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Zoomvesting: angel investors' perception of subjective cues in online pitching

Nicole Kuhn (Management Department, FGV-EAESP, Sao Paulo, Brazil)
Gilberto Sarfati (Management Department, FGV-EAESP, Sao Paulo, Brazil)

Journal of Entrepreneurship in Emerging Economies

ISSN: 2053-4604

Article publication date: 22 December 2021

Issue publication date: 27 April 2023




The COVID-19 pandemic transformed angel investment meetings from in-person to online. The purpose of this paper is to explore whether this move affected angel investors' perception of subjective behavioral cues in pitch sessions within a large Brazilian angel group.


This study followed an exploratory approach using a triangulation process that combined observation, documents and interviews. Data collected by observation, document studies, and interviews were themed, coded, and organized during the research.


The move from in-person to online pitches did not seem to affect levels of trustworthiness or arrogance as angels assessed more message content during Q&A sessions. Body movement, gestures and “eye gaze” (i.e. the look on a presenter’s face) played a central role in passion assessment during in-person meetings. Body language was highly limited during online sessions and tone of voice became the main source of passion assessment.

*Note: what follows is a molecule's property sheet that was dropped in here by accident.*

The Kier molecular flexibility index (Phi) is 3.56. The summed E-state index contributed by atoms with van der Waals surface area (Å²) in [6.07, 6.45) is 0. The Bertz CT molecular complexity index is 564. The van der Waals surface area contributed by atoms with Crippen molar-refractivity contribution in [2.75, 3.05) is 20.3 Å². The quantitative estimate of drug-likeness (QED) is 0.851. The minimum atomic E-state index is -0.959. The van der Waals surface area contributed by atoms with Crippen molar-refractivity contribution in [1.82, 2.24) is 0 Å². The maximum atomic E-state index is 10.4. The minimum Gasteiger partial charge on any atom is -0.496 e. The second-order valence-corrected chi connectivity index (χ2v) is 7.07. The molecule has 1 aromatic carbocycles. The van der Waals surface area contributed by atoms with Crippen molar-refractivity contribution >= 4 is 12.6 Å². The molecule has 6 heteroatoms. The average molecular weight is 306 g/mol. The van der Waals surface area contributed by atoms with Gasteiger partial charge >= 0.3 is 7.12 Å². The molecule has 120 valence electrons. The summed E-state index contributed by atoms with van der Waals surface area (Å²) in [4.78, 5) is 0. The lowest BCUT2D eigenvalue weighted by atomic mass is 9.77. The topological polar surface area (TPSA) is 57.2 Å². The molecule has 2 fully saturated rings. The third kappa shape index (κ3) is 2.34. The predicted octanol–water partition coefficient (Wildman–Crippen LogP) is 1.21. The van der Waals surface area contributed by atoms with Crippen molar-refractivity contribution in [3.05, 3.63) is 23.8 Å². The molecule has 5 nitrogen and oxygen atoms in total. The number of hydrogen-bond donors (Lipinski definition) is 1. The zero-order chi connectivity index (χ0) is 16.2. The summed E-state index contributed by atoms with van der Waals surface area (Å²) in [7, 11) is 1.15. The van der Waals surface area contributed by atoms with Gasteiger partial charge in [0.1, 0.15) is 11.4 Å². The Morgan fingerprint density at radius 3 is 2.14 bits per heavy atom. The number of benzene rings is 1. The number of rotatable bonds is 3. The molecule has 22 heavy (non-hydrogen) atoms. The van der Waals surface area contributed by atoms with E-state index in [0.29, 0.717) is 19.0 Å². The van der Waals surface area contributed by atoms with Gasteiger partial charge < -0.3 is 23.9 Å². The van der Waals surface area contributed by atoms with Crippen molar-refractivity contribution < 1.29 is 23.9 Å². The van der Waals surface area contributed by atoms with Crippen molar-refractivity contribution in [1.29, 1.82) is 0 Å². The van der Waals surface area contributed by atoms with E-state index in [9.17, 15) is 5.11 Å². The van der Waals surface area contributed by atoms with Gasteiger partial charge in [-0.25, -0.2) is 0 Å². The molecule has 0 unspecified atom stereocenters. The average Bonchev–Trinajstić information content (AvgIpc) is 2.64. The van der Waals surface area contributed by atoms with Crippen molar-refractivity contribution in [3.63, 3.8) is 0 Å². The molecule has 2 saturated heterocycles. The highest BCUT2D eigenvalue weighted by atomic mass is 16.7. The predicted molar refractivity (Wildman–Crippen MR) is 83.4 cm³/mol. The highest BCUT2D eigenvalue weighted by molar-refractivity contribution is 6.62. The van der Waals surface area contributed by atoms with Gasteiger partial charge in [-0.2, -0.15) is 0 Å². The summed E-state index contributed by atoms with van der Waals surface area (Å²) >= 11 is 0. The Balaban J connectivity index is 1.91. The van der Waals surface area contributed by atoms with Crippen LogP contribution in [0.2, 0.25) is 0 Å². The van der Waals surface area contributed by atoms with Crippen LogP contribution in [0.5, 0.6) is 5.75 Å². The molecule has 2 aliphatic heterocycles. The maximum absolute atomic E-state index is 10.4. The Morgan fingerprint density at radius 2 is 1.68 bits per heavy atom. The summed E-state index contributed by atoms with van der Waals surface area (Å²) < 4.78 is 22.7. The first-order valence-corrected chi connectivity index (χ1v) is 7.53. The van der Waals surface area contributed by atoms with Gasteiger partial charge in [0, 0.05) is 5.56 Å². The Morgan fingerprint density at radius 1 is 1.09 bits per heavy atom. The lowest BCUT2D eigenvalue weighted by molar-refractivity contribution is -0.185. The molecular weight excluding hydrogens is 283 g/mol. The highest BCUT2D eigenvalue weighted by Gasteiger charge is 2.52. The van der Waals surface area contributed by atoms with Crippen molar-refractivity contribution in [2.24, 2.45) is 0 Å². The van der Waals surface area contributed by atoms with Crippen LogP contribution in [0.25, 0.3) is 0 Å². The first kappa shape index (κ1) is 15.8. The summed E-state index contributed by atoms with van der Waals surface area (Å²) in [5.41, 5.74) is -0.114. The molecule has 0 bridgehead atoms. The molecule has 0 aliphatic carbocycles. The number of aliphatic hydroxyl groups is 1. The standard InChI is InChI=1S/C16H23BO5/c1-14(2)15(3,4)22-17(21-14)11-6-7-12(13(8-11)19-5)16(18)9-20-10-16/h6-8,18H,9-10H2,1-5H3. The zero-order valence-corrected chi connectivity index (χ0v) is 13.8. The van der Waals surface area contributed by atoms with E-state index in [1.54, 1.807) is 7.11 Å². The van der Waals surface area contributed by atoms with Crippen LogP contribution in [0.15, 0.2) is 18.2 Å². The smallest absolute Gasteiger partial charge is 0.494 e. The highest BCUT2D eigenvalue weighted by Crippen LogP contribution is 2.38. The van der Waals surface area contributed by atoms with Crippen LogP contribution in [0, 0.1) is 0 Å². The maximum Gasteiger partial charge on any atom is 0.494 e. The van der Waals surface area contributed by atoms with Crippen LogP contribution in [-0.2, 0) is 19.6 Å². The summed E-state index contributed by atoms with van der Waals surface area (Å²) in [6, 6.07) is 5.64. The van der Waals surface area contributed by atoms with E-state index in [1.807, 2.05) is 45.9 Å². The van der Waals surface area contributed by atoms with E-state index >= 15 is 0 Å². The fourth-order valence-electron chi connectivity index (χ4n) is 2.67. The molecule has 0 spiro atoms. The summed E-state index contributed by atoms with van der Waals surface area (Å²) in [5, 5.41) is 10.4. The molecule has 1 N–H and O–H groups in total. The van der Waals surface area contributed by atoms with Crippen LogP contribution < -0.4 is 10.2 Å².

Research limitations/implications

The findings of this study suggest that pitches at online meetings affect angel investors' perception of founders' subjective cues, particularly cues pertaining to passion. Entrepreneurs should be trained to convey passion with tone of voice and to improve their body language in the context of webcam use. The interviews with volunteer sampling were subject to volunteer bias. Additionally, the findings may be affected by cultural context.

Practical implications

A practical contribution of this study is to highlight the need for entrepreneurs to be trained for online pitches. In an online setting, body language is limited, but it is still possible to use one’s hands and tone of voice to connect better to investors.


This study is unique because it captures the transition of angel investment meetings from in-person affairs before the pandemic to online meetings during the pandemic crisis. These unique circumstances provided a real-world laboratory to observe founders' subjective cue effects on angel investment decision-making.



Kuhn, N. and Sarfati, G. (2023), "Zoomvesting: angel investors' perception of subjective cues in online pitching", Journal of Entrepreneurship in Emerging Economies, Vol. 15 No. 3, pp. 635-651.



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